Michaeline: Self-care and the Gentle Art of Computer Backups

Young lady sitting on the back of a chair, watching a very small TV in a high cabinet c. 1933
Spend a night in with the small screen AND back up your computer files at the same time! (Image via Wikimedia Commons)

March: In like a lion’s tale, out like a lamb’s whisker . . . or something like that. What a story of woe I have, but it’s a very common one. My computer crashed and burned at the beginning of March. The trackpad had been wonky for months (a whole year?), so I should have known this was coming, but the Lenovo Idea Pad wasn’t even three years old, so I thought I had time.

Ah, time, my old enemy, my dear friend.

(Shakes head from reverie.) Friends, if a part of the computer is going “wonky,” don’t count on time being generous. Back up that stuff hourly if you love it, and at least weekly if you just collect fun things for later. Back it up in two places for better sleep at night.

I know this to be a good plan. You know this to be a good plan. Everyone knows this is what a computer owner should do. But of course, I didn’t. Saving files not a lot of fun.

You know what else is not a lot of fun? Wandering around an electronics store for 45 minutes while they download your data from the hard drive into the USB stick, then digging in your purse for ten thousand yen. (\10,000 sounds so much more impressive than a hundred bucks; still a lot more expensive than BACKING UP THE DATA.)

You know what’s even less fun? Having the technician sorrowfully intone, “I’m sorry, there was nothing we could do.” Ranks right up there with Hemingway’s lost suitcase on the train.

So, in the effort to make this a little more fun, I’m imagining a self-care scenario. After all nothing causes wrinkles like MEMORY LOSS. Take care of your skin, give your brain a rest, and back up your computer every week with this fabulous spa plan! (For Windows 10; I hope some kind soul will explain how it’s different for other operating systems in the comments, or we can even give the right pitch a Monday post.)

This is a picture of a Czech television recorder -- a small screen about the size of a laptop, huge reel-to-reel tapes, and on top of cupboards larger than those in a typical kitchen. This is a big piece of equipment, and it looks intimidating and a little grungy. Smoke from cigarettes, probably.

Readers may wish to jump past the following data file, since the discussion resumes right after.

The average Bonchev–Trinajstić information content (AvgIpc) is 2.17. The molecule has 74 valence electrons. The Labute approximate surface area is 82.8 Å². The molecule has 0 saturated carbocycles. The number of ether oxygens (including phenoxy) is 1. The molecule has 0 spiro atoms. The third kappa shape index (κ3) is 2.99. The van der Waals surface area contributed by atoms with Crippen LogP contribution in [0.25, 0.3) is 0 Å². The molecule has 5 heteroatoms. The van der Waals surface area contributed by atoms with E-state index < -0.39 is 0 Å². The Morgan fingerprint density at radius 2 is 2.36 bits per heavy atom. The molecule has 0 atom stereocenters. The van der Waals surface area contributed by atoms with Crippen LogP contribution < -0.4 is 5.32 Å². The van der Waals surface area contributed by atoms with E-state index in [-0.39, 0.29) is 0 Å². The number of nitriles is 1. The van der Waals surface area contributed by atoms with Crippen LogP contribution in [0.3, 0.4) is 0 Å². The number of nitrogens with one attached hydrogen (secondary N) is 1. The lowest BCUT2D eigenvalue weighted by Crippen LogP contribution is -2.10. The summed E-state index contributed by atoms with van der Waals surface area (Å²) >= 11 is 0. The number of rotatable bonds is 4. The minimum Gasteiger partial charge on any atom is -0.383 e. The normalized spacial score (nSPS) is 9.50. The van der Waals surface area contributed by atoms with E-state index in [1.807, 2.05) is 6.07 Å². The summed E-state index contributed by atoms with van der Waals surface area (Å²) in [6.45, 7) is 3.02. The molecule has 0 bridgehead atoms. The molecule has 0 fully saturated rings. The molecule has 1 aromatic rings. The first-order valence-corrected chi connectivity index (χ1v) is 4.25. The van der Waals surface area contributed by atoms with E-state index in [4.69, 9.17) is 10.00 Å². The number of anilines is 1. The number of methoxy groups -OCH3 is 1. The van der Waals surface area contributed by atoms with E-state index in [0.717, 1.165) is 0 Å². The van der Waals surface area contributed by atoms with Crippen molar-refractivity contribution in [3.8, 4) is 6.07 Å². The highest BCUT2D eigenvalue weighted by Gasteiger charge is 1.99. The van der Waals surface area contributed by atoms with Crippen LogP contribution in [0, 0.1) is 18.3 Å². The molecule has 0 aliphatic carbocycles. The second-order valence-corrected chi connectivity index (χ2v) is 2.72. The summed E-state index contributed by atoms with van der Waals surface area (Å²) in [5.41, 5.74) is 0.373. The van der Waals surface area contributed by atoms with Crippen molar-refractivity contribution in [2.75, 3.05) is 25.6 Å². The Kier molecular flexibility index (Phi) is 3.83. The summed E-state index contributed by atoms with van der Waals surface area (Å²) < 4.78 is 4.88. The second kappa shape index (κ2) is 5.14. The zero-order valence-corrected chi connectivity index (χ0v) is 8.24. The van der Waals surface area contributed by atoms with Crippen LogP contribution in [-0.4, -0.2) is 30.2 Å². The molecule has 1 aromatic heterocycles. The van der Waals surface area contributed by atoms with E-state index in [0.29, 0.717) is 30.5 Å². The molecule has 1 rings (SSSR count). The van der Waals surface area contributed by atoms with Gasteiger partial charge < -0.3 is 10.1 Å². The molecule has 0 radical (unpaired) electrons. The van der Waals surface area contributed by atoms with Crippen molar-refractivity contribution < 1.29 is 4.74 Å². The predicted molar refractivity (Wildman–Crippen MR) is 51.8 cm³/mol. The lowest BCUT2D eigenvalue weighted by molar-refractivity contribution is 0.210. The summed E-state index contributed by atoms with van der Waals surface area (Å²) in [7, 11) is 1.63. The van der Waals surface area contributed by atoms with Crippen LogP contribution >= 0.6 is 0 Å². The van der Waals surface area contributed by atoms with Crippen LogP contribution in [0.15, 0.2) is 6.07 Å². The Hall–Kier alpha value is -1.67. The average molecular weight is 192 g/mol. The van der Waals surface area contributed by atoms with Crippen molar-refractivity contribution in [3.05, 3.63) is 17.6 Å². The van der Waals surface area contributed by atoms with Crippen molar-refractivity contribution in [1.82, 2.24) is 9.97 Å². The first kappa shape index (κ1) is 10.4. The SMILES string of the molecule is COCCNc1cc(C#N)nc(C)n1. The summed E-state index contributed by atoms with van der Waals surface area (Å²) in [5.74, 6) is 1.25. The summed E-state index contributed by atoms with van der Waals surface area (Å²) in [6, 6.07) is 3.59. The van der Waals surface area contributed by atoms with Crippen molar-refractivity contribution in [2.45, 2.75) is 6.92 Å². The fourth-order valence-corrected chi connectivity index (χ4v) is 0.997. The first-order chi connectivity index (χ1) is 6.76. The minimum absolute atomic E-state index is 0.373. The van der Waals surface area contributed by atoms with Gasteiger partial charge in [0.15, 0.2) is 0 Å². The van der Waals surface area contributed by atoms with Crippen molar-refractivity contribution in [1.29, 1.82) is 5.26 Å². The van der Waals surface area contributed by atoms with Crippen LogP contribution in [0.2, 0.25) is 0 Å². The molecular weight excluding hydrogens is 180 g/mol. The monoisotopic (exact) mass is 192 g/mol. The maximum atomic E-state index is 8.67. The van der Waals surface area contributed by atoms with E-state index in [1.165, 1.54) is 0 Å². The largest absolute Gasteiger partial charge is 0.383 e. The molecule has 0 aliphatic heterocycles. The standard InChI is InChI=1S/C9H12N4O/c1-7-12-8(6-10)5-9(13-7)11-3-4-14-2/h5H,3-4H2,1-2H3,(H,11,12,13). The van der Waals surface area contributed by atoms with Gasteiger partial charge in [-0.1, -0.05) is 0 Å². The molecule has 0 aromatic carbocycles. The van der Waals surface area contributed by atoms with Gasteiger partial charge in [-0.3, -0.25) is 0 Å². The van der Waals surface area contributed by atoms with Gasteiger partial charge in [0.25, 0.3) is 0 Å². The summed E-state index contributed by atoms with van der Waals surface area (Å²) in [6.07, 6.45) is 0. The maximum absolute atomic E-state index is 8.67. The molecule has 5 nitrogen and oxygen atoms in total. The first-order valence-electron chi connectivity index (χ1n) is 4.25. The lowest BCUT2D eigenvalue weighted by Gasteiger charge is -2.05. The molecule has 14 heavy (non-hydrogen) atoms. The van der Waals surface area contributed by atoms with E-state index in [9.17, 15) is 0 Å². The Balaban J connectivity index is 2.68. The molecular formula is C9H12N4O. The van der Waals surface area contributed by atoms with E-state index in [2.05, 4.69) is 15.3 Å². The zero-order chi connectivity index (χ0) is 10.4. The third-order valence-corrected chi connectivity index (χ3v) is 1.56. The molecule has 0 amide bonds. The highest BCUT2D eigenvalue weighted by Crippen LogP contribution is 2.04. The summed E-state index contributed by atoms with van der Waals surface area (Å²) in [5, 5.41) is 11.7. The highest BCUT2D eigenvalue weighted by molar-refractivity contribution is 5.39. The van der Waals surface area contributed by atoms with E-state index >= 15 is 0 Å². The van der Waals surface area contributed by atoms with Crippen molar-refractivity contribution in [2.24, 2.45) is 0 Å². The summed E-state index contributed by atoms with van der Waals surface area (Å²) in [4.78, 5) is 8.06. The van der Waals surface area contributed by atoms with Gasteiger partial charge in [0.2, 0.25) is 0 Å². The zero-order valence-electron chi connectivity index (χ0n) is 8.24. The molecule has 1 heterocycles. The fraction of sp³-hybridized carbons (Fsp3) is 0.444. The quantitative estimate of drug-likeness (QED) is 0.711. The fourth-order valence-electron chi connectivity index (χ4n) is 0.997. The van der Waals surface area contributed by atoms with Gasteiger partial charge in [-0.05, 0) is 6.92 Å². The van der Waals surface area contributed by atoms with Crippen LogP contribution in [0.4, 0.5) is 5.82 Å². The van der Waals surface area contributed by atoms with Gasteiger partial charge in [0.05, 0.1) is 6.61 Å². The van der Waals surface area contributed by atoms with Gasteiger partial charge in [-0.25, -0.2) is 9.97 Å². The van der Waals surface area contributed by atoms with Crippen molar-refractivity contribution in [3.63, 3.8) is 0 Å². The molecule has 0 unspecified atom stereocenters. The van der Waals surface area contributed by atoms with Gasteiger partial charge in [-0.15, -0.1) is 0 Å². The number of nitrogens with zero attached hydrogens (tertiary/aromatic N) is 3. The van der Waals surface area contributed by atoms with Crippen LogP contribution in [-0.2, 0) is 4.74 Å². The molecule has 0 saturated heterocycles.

With modern technology, saving the files and creating a restore point doesn’t have to be a huge undertaking. (Image via Wikimedia Commons)

First, select something to binge on – the networks used to have a whole evening line-up of great comedy and detective shows, with commercials. That would be perfect for our purposes. If (like me) you don’t really do TV like that, choose a different format. I’ll probably go with Disc II of the BBC Pride and Prejudice.

Now, drink one cup of water, and prepare a large mug of warming beverage – I recommend hot honey lemonade. I’ll put the instructions for my situation in italics so you can scroll past them if you don’t have a Japanese computer.

Start the System Image Restore Point by plugging your computer into an NTFS (New Technology File System) formatted storage point. I just got a new solid-state drive from Buffalo that is TINY! Fifteen grams, and it’s about 6 cm by 3 cm – smaller than a credit card, although a little thicker. It holds 960 GB, which is good enough for my purposes.

You can find the instructions for setting the System Image Restore Point here. My silly computer doesn’t understand English very well, so I have to do it through the back alley. I type “backup” without the quotes, in the search box. This takes me to Settings (設定settei)→Updates and Security(更新とセキュリティkoushin to sekyuriteli)→Backup(バックアップbakkuappu). At the bottom of the script, there’s a blue sentence that says (freely translated) take me to backup and restore Windows 7. ([バックアップと復元]に移動(Windows7) bakkuappu to fukugen ni idou (Windows 7))

On the left column, there’s a Create System Restore Point (システムイメージの作成shisutemu imeeji no sakusei). Click on that. Make sure the device you want to store the data on is right. Press Next (次へ(N)tsugi he (N)). It’ll tell you how many GBs it will take (67 in my new and shiny case) and that it may overwrite the previous system restore point. Press the first box if you are ready to go. (バックアップ開始(S)bakkuappu kaishi (S)) (If you don’t want to overwrite your old system image, navigate through your files and rename the old system image, if you didn’t do it last time.)

NOW, put your media-to-binge on your screen, and binge awhile!


Whoosh, that’s the system image done. If you are paranoid like I am, you may wish to save your library to an external hard drive or USB. Of course, if you are truly paranoid, you will have saved anything important immediately after you’ve downloaded it, changed it, or otherwise put it into the computer. TWICE. Perhaps the safest thing to do is to save it to the cloud, and save it to an external piece of hardware. That way, if your house falls down on the computer, you can still access the information at a Starbucks or 7-11. And, if the international cloud network is invaded by the aliens or hackers, you still have a copy at home. It may not seem like a big deal in such extreme cases, but it’s ONE LESS THING TO WORRY ABOUT, so just do it, OK?